Photos by Mitch Warnick
How We Tested
Once upon a week in March, we took over the front row in Loveland Ski Area’s parking lot and hosted our first-ever ski test. The goal? Rip hot laps on as many 2022-23 skis as we could—while stopping for a few glam shots, of course—and compile our impressions into a thick blog post to share with the skier-verse.
Like we do in conversations on the phone and in our shop, we hope to frame the information in the most useful form for regular people shopping for skis. We’re not going to tell you what to buy or what stuff got the best ratings down to the decimal point. Rather, we aim to draw your attention to the gear we’re extra interested in, why we like it, and what types of skiers it’s best for.
Our product notes and overviews also draw from our staffers’ experience with various gear items over the course of the whole season, not just our ski test. That’s especially true of the categories beyond skis.
Testers: Powder7 employees of mixed abilities and ski styles
Primary test location: Loveland Ski Area
Conditions: Ranged from spring (sunny, upper 30s) to storm skiing on a powder day.
The “all-mountain” skis category can feel like the Wild West. Too many choices, all with similar marketing claims (“these skis do everything!”). And what’s an “all-mountain ski” anyway?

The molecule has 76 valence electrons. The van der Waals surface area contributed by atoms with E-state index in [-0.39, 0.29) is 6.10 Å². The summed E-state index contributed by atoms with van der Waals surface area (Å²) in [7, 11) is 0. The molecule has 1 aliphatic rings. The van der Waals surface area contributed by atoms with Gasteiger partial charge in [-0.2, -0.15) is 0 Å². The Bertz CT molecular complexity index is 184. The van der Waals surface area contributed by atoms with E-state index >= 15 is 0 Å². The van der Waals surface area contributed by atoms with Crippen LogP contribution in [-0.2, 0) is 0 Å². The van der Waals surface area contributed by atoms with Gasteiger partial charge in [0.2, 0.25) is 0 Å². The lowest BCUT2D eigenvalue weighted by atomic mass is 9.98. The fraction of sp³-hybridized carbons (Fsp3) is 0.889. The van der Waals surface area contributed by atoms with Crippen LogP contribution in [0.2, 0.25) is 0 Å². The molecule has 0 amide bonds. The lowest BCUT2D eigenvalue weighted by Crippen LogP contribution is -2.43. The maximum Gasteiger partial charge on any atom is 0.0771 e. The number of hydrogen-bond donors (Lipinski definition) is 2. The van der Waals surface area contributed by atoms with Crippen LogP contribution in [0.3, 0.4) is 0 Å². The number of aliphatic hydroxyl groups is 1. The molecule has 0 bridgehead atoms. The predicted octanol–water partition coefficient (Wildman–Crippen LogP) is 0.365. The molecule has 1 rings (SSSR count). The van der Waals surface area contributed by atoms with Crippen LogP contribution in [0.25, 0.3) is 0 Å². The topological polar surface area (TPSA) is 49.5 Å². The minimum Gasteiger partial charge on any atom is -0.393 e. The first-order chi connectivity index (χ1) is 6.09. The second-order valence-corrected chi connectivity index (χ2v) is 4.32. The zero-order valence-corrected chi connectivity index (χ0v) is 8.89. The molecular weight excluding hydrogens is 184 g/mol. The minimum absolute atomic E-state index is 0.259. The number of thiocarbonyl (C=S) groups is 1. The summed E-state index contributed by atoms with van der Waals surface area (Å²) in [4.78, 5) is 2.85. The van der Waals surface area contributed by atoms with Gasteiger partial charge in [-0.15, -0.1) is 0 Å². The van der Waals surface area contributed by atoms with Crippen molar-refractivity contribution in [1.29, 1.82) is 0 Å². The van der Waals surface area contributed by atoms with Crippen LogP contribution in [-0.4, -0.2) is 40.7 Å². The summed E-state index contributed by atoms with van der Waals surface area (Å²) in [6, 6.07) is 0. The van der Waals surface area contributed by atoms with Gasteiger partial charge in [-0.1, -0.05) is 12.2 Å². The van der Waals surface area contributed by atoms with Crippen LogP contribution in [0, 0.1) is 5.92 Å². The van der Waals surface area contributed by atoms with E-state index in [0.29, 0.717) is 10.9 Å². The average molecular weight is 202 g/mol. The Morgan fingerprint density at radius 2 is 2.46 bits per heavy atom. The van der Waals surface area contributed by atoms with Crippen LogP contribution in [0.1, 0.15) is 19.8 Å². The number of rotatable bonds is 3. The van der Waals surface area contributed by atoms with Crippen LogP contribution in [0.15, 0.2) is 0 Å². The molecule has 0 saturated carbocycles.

Here’s how we see it. We generally categorize “all-mountain skis” as models between around 88mm underfoot and 102mm. Some skis on the fringes of that range could fall into a different category depending on how they ski.
Every all-mountain ski falls somewhere on the spectrum between accessible and demanding. Some are more playful or forgiving or aggressive or directional. And so on. We’ve distilled our testing down to a sampler of top-notch models. If you need help figuring out what you need, give us a call or shoot us an email!
Overview: Back in 2021, the QST 98 introduced the new, playful build that identifies the Salomon QST line these days. For 2022-23, its sister, the Lumen, gets those same updates (and a fresh minty topsheet). Many skis in the all-mountain category incorporate metal for stability on firm snow, but not the QST. This gives it a softer and more playful flex, while the double sidewalls and carbon/flax maintain impressive stability that easily handles all the conditions all-mountain skiing throws at you. One of the most poppy and energetic skis we tested, we found the QST 98 and the Lumen crush all-mountain terrain with far too many style points.
Tester Notes: Energetic // Damp and supportive // Solid edge hold and stability on piste despite deep rocker
Quotable: “Deep rocker lines make this ski very maneuverable with still plenty of edge purchase to lay into them. Fun on groomers, bumps, trees….pretty much all over the place. Honestly, not much I didn’t like.” —Ryan
Overview: Formerly known as the Escaper/Stargazer, the Sender 94 Ti and Rallybird 92 fit right in the middle of Rossignol’s freeride rebrand for 2022-23. Rossignol calls the Senders their “directional freeride” skis, with a flatter tail to increase edge hold in firmer snow conditions. Combined with construction that provides killer suspension, this ski is remarkably smooth in variable snow conditions. A nimble waist width ensures you can navigate tight trees and bumps without blinking an eye.